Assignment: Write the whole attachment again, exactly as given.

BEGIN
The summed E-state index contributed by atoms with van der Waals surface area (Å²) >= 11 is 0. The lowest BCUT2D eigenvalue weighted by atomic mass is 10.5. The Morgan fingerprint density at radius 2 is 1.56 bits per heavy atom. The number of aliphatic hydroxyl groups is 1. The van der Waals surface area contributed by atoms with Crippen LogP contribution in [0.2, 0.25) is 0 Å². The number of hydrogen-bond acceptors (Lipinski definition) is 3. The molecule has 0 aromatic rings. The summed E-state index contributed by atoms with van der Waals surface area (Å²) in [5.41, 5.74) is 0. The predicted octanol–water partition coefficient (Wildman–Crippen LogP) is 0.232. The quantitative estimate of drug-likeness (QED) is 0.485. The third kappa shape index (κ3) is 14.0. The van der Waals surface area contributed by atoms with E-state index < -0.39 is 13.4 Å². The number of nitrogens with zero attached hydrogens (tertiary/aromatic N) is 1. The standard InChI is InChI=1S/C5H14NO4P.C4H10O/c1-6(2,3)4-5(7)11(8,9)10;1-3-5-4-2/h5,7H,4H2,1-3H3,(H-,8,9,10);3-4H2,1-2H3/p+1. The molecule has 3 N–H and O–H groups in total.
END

The summed E-state index contributed by atoms with van der Waals surface area (Å²) >= 11 is 0. The lowest BCUT2D eigenvalue weighted by atomic mass is 10.5. The Morgan fingerprint density at radius 2 is 1.56 bits per heavy atom. The number of aliphatic hydroxyl groups is 1. The van der Waals surface area contributed by atoms with Crippen LogP contribution in [0.2, 0.25) is 0 Å². The number of hydrogen-bond acceptors (Lipinski definition) is 3. The molecule has 0 aromatic rings. The summed E-state index contributed by atoms with van der Waals surface area (Å²) in [5.41, 5.74) is 0. The predicted octanol–water partition coefficient (Wildman–Crippen LogP) is 0.232. The quantitative estimate of drug-likeness (QED) is 0.485. The third kappa shape index (κ3) is 14.0. The van der Waals surface area contributed by atoms with E-state index < -0.39 is 13.4 Å². The number of nitrogens with zero attached hydrogens (tertiary/aromatic N) is 1. The standard InChI is InChI=1S/C5H14NO4P.C4H10O/c1-6(2,3)4-5(7)11(8,9)10;1-3-5-4-2/h5,7H,4H2,1-3H3,(H-,8,9,10);3-4H2,1-2H3/p+1. The molecule has 3 N–H and O–H groups in total.